refuse to kind of respond with with responsive documents. There are penalties for that and over the last few years we've seen both in Florida, and in Georgia, we've seen actual prosecutions with people going to jail for destroying documents or hiding documents or not responding to requests, which we hadn't seen up until the last three or four years. So there are penalties, but there is trust involved and I think usually these documents are distributed with enough people that if somebody goes out there and tries to hide something or destroy it or falsify it. Other people are going to have other copies and so that that often comes light. Somebody asked, Does mock rock provide a means of proxy for me to make a foi request to your organization. In addition, in order to add a level of anonymity, for the sake of protection from retribution. So, we do ask that requesters, we do allow people to use pseudonyms. We do ask people not use our names, without reaching out to us in advance. But I think one of the principles of transparency is that if it's releasable to one person it's releasable to everybody and it shouldn't matter who you are, and so because of that we think anonymous requests are really important, because we've seen a number of cases where local police departments do retaliate against people, or federal agencies you know somebody files a request with their own department, and there can be retaliation so these are these are not purely academic concerns. So be thinking about just like with anything else there is a threat model. If you're filing a request for a copy of somebody emails that person is probably going to see your request and so think through. Do I want to put my real name on this request. Now we always recommend we recommend not lying to the government that is a federal crime. And so, but be thinking through sort of what are ways that you can protect your identity. Protect your protect your rights and protect yourself against retribution. And so there are a lot of cases where we suggest submitting requests anonymously, a number of states allow anonymous requests or, you know, working with an organization or something like that.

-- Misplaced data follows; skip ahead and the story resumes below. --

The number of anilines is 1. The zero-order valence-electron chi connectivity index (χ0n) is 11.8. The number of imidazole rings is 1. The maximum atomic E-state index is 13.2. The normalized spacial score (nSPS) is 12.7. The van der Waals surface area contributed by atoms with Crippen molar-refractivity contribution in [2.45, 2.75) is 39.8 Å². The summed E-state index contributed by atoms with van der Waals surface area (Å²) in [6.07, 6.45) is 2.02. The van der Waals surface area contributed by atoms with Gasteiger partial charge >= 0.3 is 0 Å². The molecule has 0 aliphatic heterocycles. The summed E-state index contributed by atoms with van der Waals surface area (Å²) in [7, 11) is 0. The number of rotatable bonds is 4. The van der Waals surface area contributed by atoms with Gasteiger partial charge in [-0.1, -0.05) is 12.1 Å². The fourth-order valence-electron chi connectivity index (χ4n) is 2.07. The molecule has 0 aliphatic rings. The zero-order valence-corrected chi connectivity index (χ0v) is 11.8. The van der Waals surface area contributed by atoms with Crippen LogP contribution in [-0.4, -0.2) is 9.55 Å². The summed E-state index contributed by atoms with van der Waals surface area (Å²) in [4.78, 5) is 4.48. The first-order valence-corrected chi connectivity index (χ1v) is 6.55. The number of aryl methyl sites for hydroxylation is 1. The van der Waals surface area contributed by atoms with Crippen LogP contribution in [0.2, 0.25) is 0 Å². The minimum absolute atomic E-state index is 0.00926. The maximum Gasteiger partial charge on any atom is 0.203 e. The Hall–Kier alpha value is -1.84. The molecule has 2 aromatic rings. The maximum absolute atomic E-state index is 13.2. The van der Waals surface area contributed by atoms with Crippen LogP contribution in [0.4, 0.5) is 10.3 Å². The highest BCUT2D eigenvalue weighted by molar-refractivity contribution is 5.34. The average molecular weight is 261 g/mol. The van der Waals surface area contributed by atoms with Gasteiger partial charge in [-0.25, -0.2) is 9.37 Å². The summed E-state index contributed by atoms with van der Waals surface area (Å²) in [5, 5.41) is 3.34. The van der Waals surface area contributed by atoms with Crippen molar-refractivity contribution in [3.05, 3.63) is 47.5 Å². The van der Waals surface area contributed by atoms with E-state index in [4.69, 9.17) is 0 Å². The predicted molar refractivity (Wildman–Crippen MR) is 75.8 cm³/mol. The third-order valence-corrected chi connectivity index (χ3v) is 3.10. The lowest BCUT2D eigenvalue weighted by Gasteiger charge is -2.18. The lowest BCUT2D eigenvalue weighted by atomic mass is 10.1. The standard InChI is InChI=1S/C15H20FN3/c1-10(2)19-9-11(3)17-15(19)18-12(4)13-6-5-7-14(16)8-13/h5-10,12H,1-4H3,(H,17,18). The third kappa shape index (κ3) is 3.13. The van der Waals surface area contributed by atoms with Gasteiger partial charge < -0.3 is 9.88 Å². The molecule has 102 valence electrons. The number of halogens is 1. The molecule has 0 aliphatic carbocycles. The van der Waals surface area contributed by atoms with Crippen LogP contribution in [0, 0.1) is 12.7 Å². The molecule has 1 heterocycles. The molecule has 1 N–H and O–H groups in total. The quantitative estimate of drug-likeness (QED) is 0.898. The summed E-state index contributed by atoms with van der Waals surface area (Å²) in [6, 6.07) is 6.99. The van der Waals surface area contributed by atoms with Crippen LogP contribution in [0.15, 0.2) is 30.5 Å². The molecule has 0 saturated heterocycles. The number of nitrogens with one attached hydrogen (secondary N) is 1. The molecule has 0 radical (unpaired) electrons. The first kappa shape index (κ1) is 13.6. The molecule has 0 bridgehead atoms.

A question for the speaker here in New York news reporters trying to foil foil the NYPD just never get a response, how do we force the response and hopefully some sort of useful information. That's a great question. So we actually just launched a couple of new york actually just overhauled, a lot of its policing records requirements. Um, and so there's now a lot of more information from new york police departments that needs to be released. And so, I think one of the things is sort of figuring out sort of how do you make it more painful for an agency not to respond to your request and respond to your request NYPD is particularly challenging agency. We've seen cases where they'll, they'll get sued for not responding to a request, and then they'll the courts will force them to hand over that information and somebody else will request information that same document. The next year, and the agency will just be like fine sue us again, that's what we're going to make you do. And so I think, figuring out how do we kind of again turn in sort of bureaucracy against itself. Um, and so figuring out ways to kind of creatively use agencies that are intransigent to, to build public pressure use litigation and find other ways to creatively push back. I think we are question time for just one or two more questions. Um,